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GBBO’s John Whaite’s Strictly debut marks his BBC returns

Great British Bake Off star John Whaite is set to take to the dancefloor on Strictly, two years after criticising the BBC’s after-care for contestants. 

It was announced on Thursday morning that the TV chef, 33, would be one of the stars of this year’s show, nine years on from his triumph on Great British Bake Off, which sadly led to a host of mental health battles. 

In 2019, John penned a piece for The Telegraph, in which he called for ‘serious reform’ into how stars of shows are prepared for life after TV, as he himself fell into financial woes, ‘dried-up’ work and began drinking excessively. 

He referenced the suicides of ITV’s Love Island stars Caroline Flack, Mike Thalassitis and Sophie Gradon, whose deaths sparked concerns over how stars are prepared for post-show life – and insisted BBC needed to do more to improve their own care. 

Back: Great British Bake Off star John Whaite is set to take to the dancefloor on Strictly, two years after criticising the BBC’s after-care for contestants 

On Thursday, the fourth Strictly Come Dancing star was revealed as John, who will be one-half of the show’s first all-male partnership. 

After much controversy during the show’s 17 year run over the prospect of a same-sex pairing, Strictly is finally addressing the call for change with John delightedly praising the ‘great step forward in representation and inclusion’. 

He said: ‘What’s exciting for me, is that I’m going to be one half of the first all-male partnership, which is a great step forward in representation and inclusion.’

His history-making turn on the show comes two years after he lifted the lid on how he struggled with post Bake Off-life.

Tough: In 2019, John penned a piece for The Telegraph, in which he called for 'serious reform' into how stars of shows are prepared for life after TV, as he himself fell into financial woes, 'dried-up' work and began drinking excessively (John pictured in 2012)

Tough: In 2019, John penned a piece for The Telegraph, in which he called for ‘serious reform’ into how stars of shows are prepared for life after TV, as he himself fell into financial woes, ‘dried-up’ work and began drinking excessively (John pictured in 2012)

John confessed that he felt he was beyond help, however he did note that the BBC’s aftercare was inadequate given how life changes after TV appearances.  

In a piece written for The Telegraph, he penned: ‘Some days I’d wish I had never been on the show, because in reality, it totally derailed me from a steady lifepath. I could blame the production company or the BBC.

‘It would be simple to point the finger and say they gave me no advice on how to manage the transience of the industry, or how to comprehend the temporariness of my appeal.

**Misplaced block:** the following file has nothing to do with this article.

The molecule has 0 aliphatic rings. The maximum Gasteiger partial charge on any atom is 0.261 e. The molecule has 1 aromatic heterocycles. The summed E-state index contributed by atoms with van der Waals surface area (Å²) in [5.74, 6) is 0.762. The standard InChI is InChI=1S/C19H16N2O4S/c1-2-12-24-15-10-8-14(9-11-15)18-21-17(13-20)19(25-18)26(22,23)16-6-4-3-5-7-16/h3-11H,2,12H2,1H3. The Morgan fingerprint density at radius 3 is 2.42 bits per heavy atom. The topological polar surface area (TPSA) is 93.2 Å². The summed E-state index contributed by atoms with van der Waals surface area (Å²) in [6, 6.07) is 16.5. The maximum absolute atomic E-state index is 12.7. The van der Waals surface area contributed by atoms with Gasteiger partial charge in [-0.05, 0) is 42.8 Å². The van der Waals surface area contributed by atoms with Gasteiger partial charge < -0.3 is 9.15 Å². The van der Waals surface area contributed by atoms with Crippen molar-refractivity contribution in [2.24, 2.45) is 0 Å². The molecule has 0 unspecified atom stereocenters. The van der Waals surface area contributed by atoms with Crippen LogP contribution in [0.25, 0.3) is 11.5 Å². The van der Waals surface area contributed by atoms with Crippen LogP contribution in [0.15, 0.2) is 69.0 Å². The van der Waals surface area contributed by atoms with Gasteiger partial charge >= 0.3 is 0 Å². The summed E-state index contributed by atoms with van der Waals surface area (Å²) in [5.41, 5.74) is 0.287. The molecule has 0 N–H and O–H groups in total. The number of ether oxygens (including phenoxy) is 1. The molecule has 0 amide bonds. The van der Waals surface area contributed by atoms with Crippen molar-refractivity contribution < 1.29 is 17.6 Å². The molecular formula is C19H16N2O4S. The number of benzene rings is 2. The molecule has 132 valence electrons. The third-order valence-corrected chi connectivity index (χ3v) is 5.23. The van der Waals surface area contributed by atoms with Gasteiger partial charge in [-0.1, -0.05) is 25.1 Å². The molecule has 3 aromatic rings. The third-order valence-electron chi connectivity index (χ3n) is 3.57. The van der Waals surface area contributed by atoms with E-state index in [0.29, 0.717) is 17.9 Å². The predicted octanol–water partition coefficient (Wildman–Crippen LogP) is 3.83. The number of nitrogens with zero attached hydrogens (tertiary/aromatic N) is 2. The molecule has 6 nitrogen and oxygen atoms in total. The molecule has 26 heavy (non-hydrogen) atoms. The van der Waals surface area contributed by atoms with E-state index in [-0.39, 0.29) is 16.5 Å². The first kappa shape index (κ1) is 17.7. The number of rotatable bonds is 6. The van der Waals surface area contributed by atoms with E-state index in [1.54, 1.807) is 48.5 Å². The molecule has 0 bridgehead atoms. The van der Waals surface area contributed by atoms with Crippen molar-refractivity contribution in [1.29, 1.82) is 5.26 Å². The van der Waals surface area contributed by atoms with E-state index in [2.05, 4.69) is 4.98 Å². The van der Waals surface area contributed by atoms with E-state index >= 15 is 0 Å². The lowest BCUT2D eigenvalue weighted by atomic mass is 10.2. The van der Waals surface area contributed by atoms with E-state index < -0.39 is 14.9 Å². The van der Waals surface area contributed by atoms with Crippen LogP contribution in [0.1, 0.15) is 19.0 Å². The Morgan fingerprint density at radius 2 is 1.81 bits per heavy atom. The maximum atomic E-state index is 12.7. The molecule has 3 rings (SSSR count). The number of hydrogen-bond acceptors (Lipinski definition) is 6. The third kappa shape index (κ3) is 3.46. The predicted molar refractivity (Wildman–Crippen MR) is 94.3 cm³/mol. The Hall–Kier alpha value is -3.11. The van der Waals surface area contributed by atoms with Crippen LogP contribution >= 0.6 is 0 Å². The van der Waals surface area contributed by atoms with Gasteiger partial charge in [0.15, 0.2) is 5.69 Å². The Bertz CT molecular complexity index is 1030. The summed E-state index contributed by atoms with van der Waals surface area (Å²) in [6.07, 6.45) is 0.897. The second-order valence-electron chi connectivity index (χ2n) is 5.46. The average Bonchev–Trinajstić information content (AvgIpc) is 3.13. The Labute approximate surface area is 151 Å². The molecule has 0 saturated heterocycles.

‘They didn’t, and perhaps in the wake of reality TV star meltdowns and suicides, there should be a serious reform of the way contributors are prepared for, and guided through, their post-show life.

Help: John confessed that he felt he was beyond help, however he did note that the BBC's aftercare was inadequate given how life changes after TV appearances

 Help: John confessed that he felt he was beyond help, however he did note that the BBC’s aftercare was inadequate given how life changes after TV appearances

‘But I don’t think it would have made an ounce of difference even if they had. Addiction to the razzle dazzle came naturally to the youthful me… 

‘What I failed to remember though, was that age-old mantra: be careful what you wish for. Because as the next batch of Bake Off stars emerged, my appeal shrank. Year on year, the working days became fewer and financial offers were smaller.

‘The life to which I had become accustomed slowly dissolved. With more days alone at home, waiting by the phone like an anxious 1980s teenager urging their crush to call, my already depressed state of mind worsened…

Tough: Speaking to the Irish Times in the same year, she said: 'I've just come off anti-depressants and I actually feel quite stable. I think they've knocked things about in my brain and I hope it lasts forever'

Tough: Speaking to the Irish Times in the same year, she said: ‘I’ve just come off anti-depressants and I actually feel quite stable. I think they’ve knocked things about in my brain and I hope it lasts forever’ 

‘I drank more than I should have and posted unwisely on Instagram and Twitter. If I knew then what I knew now, would I do it all again? Absolutely. But I’d approach it so differently.’ 

Speaking to the Irish Times in the same year, she said: ‘I’ve just come off anti-depressants and I actually feel quite stable. I think they’ve knocked things about in my brain and I hope it lasts forever…

‘It just happens. At first, I don’t feel it, I just feel very tired and flat and then, more and more, over the past couple of years, it’s become suicidal tendencies and thoughts’. 

MailOnline has contacted representatives for BBC for comment.  

For confidential support call the Samaritans on 116123 or visit samaritans.org 

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